Three Basic Types Of OSHA Recognized Hazards
Occasionally, students ask what is considered a “recognized” hazard in the workplace. As described in OSHA’s Field Compliance Manual, recognition of a hazard is established on the basis of industry recognition, employer recognition, or “common sense” recognition criteria.
- Industry Recognition: A hazard is recognized if the employer’s industry recognizes it. Recognition by an industry, other than the industry to which the employer belongs, is generally insufficient to prove industry recognition.
- Employer Recognition: A recognized hazard can be established by evidence of actual employer knowledge. Evidence of such recognition may consist of written or oral statements made by the employer or other management or supervisory personnel during or before the OSHA inspection, or instances where employees have clearly called the hazard to the employer’s attention.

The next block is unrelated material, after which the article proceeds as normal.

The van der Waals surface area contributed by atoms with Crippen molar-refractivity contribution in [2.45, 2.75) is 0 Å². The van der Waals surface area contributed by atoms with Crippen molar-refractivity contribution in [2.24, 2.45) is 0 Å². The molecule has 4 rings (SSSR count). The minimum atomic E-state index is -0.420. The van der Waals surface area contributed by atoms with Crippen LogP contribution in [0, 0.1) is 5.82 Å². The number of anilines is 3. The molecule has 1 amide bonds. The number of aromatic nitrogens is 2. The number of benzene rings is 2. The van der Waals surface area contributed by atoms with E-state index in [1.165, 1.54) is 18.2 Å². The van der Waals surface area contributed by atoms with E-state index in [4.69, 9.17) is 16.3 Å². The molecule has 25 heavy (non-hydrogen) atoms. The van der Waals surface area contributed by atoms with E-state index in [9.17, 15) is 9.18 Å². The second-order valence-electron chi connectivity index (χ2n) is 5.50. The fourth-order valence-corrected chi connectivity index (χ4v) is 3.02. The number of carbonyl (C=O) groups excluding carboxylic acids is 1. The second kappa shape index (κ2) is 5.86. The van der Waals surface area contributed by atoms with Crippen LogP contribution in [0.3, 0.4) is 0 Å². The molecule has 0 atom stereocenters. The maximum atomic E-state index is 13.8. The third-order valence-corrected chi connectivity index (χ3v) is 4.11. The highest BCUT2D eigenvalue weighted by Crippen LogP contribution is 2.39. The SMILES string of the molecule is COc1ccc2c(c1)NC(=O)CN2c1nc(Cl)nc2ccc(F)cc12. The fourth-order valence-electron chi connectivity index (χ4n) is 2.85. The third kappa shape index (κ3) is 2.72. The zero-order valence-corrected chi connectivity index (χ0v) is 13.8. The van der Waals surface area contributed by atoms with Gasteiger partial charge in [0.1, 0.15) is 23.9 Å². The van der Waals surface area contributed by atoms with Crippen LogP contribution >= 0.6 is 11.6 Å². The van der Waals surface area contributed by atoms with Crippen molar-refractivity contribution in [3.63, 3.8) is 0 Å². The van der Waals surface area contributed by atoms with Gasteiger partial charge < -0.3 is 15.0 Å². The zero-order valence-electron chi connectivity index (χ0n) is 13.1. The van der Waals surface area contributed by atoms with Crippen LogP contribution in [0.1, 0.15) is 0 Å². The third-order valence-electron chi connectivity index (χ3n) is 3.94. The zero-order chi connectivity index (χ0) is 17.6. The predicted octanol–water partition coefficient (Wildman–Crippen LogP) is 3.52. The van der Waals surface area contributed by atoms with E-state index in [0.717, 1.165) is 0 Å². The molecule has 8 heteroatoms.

- Common Sense Recognition: If industry or employer recognition of the hazard cannot be established, recognition can still be established if it is concluded that any reasonable person would have recognized the hazard. This argument is used by OSHA only in flagrant cases. Note: Throughout our courses we argue that “common sense” is a dangerous concept in safety. Employers should not assume that accidents in the workplace are the result of a lack of common sense.
Another important question to ask about the nature of a hazard relates to whether it was “foreseeable.” The question of foreseeability should be addressed by safety managers during the root cause analysis phase of an accident investigation. A hazard for which OSHA issues a citation must be reasonably foreseeable.